July 9 ,2018
Most of us do not have the lithe, athletic “body beautiful” that we see on the covers of fitness magazines; but our anatomy gets us where we’re going every day, without too much huffing and puffing—so we assume we are in “good enough” shape.
Some of us even manage to go the gym for an hour or two a week, or to jog around the high school track. We assume that counts as physical fitness.
But we are wrong, according to the findings of an international study conducted in England, the Netherlands, and the United States, and published in April in the Journal of Epidemiology & Community Health. In fact, the researchers found that most people do not objectively assess their level of physical activity.
For purposes of the study—which was fielded among 540 respondents from the United States; 748, from the Netherlands; and 248, from England –participants first reported their perceived level of activity during a specific week using a five-point scale, where answers range from inactive to very active. Then, researchers measured their actual level of activity using a fitness-tracking device worn on the respondent’s wrist.
Who miscalculates the most? In particular, U.S. respondents assumed that they are as active as their European counterparts, and older people believed that they have the same level of activity as young people.
For lead author Arie Kapteyn of the University of Southern California, the differences in how people perceive their fitness reflect their culture and environment. “People in different countries or … different age groups can [see] vastly different [meanings in] the same survey questions,” said Kapteyn, who is the executive director of the Center for Economic and Social Research at the USC Dornsife College of Letters, Arts and Sciences.
On the whole, however, Americans demonstrated less physical fitness than subjects from the other two countries. Most Americans, for instance, rely heavily on cars, while the Dutch usually walk or ride bicycles to get to work or run errands.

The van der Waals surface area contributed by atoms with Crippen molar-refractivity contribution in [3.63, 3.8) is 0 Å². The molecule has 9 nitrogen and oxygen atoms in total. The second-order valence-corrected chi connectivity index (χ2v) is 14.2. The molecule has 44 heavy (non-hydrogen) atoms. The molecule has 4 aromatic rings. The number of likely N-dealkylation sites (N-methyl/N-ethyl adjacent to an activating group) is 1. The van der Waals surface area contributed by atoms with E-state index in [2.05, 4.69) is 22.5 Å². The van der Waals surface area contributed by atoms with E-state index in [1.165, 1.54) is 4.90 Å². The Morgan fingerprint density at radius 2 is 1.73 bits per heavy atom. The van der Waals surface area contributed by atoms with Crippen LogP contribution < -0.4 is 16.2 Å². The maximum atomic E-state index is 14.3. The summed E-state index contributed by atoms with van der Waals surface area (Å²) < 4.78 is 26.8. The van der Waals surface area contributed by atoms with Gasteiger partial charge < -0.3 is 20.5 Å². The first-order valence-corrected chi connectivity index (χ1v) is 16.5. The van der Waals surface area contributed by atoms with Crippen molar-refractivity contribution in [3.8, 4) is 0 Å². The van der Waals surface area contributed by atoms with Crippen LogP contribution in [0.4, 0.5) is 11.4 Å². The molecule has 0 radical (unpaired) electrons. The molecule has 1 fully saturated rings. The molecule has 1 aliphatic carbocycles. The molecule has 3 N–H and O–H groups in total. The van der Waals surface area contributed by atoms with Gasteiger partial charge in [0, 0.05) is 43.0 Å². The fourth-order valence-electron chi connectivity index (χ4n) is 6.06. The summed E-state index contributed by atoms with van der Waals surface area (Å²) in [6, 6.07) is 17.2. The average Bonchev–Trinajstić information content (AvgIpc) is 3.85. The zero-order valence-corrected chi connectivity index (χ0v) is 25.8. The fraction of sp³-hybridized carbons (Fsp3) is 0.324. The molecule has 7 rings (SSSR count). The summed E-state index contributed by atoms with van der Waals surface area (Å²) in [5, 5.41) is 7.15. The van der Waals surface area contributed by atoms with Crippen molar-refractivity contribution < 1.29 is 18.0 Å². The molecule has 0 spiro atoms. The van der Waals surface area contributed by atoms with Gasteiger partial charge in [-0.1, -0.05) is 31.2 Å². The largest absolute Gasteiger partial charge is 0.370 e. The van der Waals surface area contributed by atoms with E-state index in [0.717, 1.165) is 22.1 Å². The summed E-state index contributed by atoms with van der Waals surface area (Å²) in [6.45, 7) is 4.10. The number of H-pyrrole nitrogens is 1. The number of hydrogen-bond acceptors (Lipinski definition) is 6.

Overall, respondents from the Netherlands and England believe they have a “moderately active” lifestyle. Participants from the United States, on the other hand, swing heavily to the extremes—with their reports indicating that they were “very active” or “very inactive.”
Older people also over-reported their level of physical activity: Fully 60% of older participants in the U.S. have a more inactive lifestyle than they initially reported; with 42% among the same Dutch age group; and 32%among U.K. respondents.
“Individuals in different age groups simply have different standards of what it means to be physically active,” Kapteyn explained of the results. “They adjust their standards based on their circumstances, including their age.”
The gaps between self-reported data and data from a wearable device highlight a gap in measuring fitness levels. Self-evaluations tend to be inaccurate, Kapteyn added, since they can be interpreted differently by people, depending on their age group and geographic region.
“With the wide availability of low-cost activity tracking devices, we have the potential to make future studies more reliable,” she added.
Indeed, the American College of Sports Medicine said, in December 2016, that wearable technology would be the top fitness trend for 2017 and the near future.
For its own study ACSM surveyed health and fitness professionals worldwide and came up with five “standout” fitness trends for the next couple of years. Among them were:
- Wearable technology: Activity trackers, smartwatches, heart rate monitors, and GPS tracking devices;
- Body-weight training: Not limited to just push-ups and pull-ups, this trend allows people to get “back to basics” with fitness;
- High-intensity interval training: HIIT involves a circuit of short bursts of activity, followed by a short period of rest or recovery (performed in less than 30 minutes);
- Educated trainers: Professionals certified through programs accredited by the appropriate authorities; and
- Strength training: Rated as an essential part of a complete exercise program (along with aerobic exercise and flexibility) for all physical activity levels and genders.
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